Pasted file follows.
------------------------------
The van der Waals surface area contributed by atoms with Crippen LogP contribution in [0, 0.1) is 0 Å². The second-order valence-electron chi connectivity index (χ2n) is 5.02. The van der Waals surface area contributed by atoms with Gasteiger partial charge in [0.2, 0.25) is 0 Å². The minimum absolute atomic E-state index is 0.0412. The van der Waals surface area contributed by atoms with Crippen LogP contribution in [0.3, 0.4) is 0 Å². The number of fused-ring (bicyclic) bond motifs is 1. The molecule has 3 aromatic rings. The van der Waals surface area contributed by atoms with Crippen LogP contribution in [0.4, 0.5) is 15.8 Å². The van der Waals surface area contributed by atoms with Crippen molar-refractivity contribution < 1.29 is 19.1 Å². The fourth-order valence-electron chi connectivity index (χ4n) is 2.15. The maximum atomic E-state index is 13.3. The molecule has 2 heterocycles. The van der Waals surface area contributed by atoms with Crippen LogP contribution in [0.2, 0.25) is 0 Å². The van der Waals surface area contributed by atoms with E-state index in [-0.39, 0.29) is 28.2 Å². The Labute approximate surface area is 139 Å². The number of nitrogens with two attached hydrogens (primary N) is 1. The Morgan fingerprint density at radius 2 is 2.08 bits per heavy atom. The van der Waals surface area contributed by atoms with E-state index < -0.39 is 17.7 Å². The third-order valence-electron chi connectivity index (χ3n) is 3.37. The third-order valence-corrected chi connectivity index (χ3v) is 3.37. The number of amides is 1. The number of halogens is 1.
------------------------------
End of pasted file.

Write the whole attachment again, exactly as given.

The van der Waals surface area contributed by atoms with Crippen LogP contribution in [0, 0.1) is 0 Å². The second-order valence-electron chi connectivity index (χ2n) is 5.02. The van der Waals surface area contributed by atoms with Gasteiger partial charge in [0.2, 0.25) is 0 Å². The minimum absolute atomic E-state index is 0.0412. The van der Waals surface area contributed by atoms with Crippen LogP contribution in [0.3, 0.4) is 0 Å². The number of fused-ring (bicyclic) bond motifs is 1. The molecule has 3 aromatic rings. The van der Waals surface area contributed by atoms with Crippen LogP contribution in [0.4, 0.5) is 15.8 Å². The van der Waals surface area contributed by atoms with Crippen molar-refractivity contribution < 1.29 is 19.1 Å². The fourth-order valence-electron chi connectivity index (χ4n) is 2.15. The maximum atomic E-state index is 13.3. The molecule has 2 heterocycles. The van der Waals surface area contributed by atoms with Crippen LogP contribution in [0.2, 0.25) is 0 Å². The van der Waals surface area contributed by atoms with E-state index in [-0.39, 0.29) is 28.2 Å². The Labute approximate surface area is 139 Å². The number of nitrogens with two attached hydrogens (primary N) is 1. The Morgan fingerprint density at radius 2 is 2.08 bits per heavy atom. The van der Waals surface area contributed by atoms with E-state index < -0.39 is 17.7 Å². The third-order valence-electron chi connectivity index (χ3n) is 3.37. The third-order valence-corrected chi connectivity index (χ3v) is 3.37. The number of amides is 1. The number of halogens is 1.